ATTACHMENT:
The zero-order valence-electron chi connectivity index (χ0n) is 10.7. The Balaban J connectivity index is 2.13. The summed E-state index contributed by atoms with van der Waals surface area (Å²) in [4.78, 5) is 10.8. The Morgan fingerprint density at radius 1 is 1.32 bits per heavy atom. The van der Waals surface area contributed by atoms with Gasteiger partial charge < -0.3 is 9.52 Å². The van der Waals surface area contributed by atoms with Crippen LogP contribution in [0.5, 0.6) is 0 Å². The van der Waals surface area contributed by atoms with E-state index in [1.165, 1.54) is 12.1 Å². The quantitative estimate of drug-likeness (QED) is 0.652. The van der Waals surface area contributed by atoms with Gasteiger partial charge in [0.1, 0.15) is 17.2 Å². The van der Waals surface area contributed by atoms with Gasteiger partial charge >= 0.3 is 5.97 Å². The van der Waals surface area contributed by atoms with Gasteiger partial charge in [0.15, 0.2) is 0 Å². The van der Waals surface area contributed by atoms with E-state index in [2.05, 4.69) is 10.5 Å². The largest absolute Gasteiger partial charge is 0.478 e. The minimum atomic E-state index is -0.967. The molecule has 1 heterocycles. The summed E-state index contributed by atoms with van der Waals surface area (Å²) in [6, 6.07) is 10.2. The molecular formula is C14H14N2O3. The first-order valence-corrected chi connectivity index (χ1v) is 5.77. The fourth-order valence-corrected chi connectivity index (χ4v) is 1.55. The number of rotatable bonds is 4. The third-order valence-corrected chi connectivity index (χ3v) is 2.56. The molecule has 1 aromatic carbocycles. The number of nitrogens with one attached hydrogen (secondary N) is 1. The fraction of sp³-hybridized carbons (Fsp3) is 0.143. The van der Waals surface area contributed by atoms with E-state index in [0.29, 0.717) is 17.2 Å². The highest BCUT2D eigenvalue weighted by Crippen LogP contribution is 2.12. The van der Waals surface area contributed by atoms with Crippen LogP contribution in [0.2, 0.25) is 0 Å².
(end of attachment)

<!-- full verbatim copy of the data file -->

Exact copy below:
The zero-order valence-electron chi connectivity index (χ0n) is 10.7. The Balaban J connectivity index is 2.13. The summed E-state index contributed by atoms with van der Waals surface area (Å²) in [4.78, 5) is 10.8. The Morgan fingerprint density at radius 1 is 1.32 bits per heavy atom. The van der Waals surface area contributed by atoms with Gasteiger partial charge < -0.3 is 9.52 Å². The van der Waals surface area contributed by atoms with Crippen LogP contribution in [0.5, 0.6) is 0 Å². The van der Waals surface area contributed by atoms with E-state index in [1.165, 1.54) is 12.1 Å². The quantitative estimate of drug-likeness (QED) is 0.652. The van der Waals surface area contributed by atoms with Gasteiger partial charge in [0.1, 0.15) is 17.2 Å². The van der Waals surface area contributed by atoms with Gasteiger partial charge >= 0.3 is 5.97 Å². The van der Waals surface area contributed by atoms with Gasteiger partial charge in [0.15, 0.2) is 0 Å². The van der Waals surface area contributed by atoms with E-state index in [2.05, 4.69) is 10.5 Å². The largest absolute Gasteiger partial charge is 0.478 e. The minimum atomic E-state index is -0.967. The molecule has 1 heterocycles. The summed E-state index contributed by atoms with van der Waals surface area (Å²) in [6, 6.07) is 10.2. The molecular formula is C14H14N2O3. The first-order valence-corrected chi connectivity index (χ1v) is 5.77. The fourth-order valence-corrected chi connectivity index (χ4v) is 1.55. The number of rotatable bonds is 4. The third-order valence-corrected chi connectivity index (χ3v) is 2.56. The molecule has 1 aromatic carbocycles. The number of nitrogens with one attached hydrogen (secondary N) is 1. The fraction of sp³-hybridized carbons (Fsp3) is 0.143. The van der Waals surface area contributed by atoms with E-state index in [0.29, 0.717) is 17.2 Å². The highest BCUT2D eigenvalue weighted by Crippen LogP contribution is 2.12. The van der Waals surface area contributed by atoms with Crippen LogP contribution in [0.2, 0.25) is 0 Å².